When I asked Debbie Rogers of CoffeeCakesandRunning.com blog to take me to some cafés, she took me to Dubai’s best Specialty Café hubs, a distinction from what baristas call “commercial coffee shops.” It used to be that cafés serving espressos and lattes were referred to as specialty or gourmet. Not anymore. There is a new category, not third wave as the US and Pinoy coffee geeks call it. So the choice now comes down to either the Dubai Specialty Coffee or the “commercial”—these are the coffee chains from the USA, the United Kingdom, Italy and Australia.
Our first stop was in a wellness center, where the high ceiling affords a pretty setup of communal tables and a long bar. This is the location of The Espresso Lab. There, we were engaged by not just one but three Pinoy baristas (or baristi)—Mark Uy, Mai, and the current UAE 2016 champion Lyndon Recera. Mark suggested that I take a Gibraltar using Sulawesi coffee. My companion Rommel had a Carmen Cecilia Montoya Colombia, also in a Gibraltar, and Debbie chose a cold brew as the weather was getting warmer outside.
The Espresso Lab was opened by Ibrahim H. Al Mallouhi, a barista and a coffee connoisseur. He sources all his beans from farms he has visited and had them roasted in small batches. This was the first coffee bar where I found out they do not serve sugar. Not that I asked for some, as I also do not use sugar in my coffee unless it’s unbearable. But that’s the rule in Dubai’s specialty coffee scene: NO SUGAR.
They are apt to be floored if you asked for any sweetener as the coffees have their natural sweetness, given the careful selection of beans and degree of roast.
A Gibraltar is served in a small rock glass and espresso is slowly pulled using state-of-the-art Synesso machines, which can control flow rates, temperature and pressure. A lot of things come into play in the machine and what you get is a sweet espresso that is further enhanced by a free pour of steamed milk.
Our second stop was The Stomping Grounds, where a one-kilo Probat roaster sits in one quiet glass-encased corner and coffee geek Ryan Godinho, a roastmaster and an SCAA licensed instructor, runs the show. We sat at the bar to watch the baristas do their thing with all sorts of coffee machines, such as a Steam Punk, a cold brew drip and an aeropress used by different baristas for each different order of every customer. One of us ordered a Cascara (coffee pulp that is dried and made into tea), and Ryan started the computers for the Steam Punk so the water just heated up to a maximum of 98 degrees—never to boiling point. It was a feast for the eyes and ears, and finally for the palate.
Ryan let me try a Nitro—a cold coffee mix that is a step up from a cold brew. Cold brews are just slow drips that are cooled in the icebox. The Nitro slowly releases Nitrogen into the brew for eight hours! Now, that is some geek coffee drink, so cool and refreshing with a twist of lemon that makes it just right. I do not like acidic tea or coffee, but this lemony brew was just right for me. It must be the nitrogen. Who knows?
We broke for lunch at Al Fannah for some fish fry and shrimps. It’s a hidden treasure by the harbor and Debbie suggested a lunch fare of Sherry fish with Pratha and some chicken biryani.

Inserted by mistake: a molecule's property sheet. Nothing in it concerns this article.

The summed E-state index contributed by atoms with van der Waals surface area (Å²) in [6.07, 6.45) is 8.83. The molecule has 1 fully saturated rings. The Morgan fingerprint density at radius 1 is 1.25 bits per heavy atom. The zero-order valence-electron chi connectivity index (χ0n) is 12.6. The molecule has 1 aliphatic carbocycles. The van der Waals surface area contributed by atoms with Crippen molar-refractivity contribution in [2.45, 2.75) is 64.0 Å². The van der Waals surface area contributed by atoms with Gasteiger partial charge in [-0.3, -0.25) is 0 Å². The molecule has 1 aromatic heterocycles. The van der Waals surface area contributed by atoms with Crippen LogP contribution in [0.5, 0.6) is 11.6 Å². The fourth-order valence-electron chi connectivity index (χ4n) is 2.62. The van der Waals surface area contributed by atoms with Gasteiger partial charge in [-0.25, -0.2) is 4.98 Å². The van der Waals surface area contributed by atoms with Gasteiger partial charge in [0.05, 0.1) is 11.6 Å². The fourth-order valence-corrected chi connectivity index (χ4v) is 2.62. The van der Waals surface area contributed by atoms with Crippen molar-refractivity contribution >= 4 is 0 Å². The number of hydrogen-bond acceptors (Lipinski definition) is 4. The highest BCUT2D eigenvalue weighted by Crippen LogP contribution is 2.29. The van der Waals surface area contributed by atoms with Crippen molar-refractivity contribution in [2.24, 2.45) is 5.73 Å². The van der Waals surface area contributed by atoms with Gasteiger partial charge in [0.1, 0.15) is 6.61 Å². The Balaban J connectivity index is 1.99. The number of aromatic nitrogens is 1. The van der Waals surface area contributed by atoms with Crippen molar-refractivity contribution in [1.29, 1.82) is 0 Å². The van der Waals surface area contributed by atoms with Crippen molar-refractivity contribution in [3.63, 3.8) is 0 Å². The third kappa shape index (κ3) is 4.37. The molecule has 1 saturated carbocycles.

On to our final stop: The Café Rider. Mixing his love for motorcycles and coffee, UAE champion barista Dmitri opened this warehouse type of café with a display and repair shop for Harleys and Ducatis, among many special bikes. He also holds Warehouse yoga once a week and the place is packed with locals with a discerning taste for specialty coffee. His coffees are air flown from Sight Glass in San Francisco, which are so freshly roasted that, Dmitri claimed, he sometimes has to let them “rest” a couple of days more before use. Specialty coffee beans are normally allowed to exhale for a few days after roasting before they are used.
The staff at The Café Rider are Pinoys from Manila, Zamboanga, and Sultan Kudarat. Peter Festin, Reagan and Marvin alternate making latte art while engaging customers with their coffee knowledge as passed on by Dimitri. They can explain the degree of roast and how even their latte should be made with medium roast coffee to make the mélange sweet, naturally. “There is a bit of caramel in the Guatemala,” Peter shared. “And for V-60, better use a light roast,” he instructed. Of course they also do not serve sugar! We were entertained while drinking our specialty coffee, with the information these guys shared about each type of coffee.
But we had to have the latte. They all made their own masterpieces using the end of a probe thermometer as a pencil, or the end of an ice pick-looking instrument. Pouring steamed milk and creating art on top of the latte is a new art form these men have mastered. The added information of where the coffee came from was a “seemingly useless” bit of knowledge, but it made my AED20 cup of latte worth every sip. As one of them said, “Sometimes you can taste what the barista suggests for you to look for,” Well, It’s good entertainment while getting your cup of joe.
I am mighty proud of the Pinoys and Pinays who are making their mark at these café bars. I told them to take that knowledge home and to open their own cafés using our own coffee. A Benguet Arabica latte? Maybe sometime soon, a Matutum Gibraltar will be served by Marvin in GenSan when he comes home.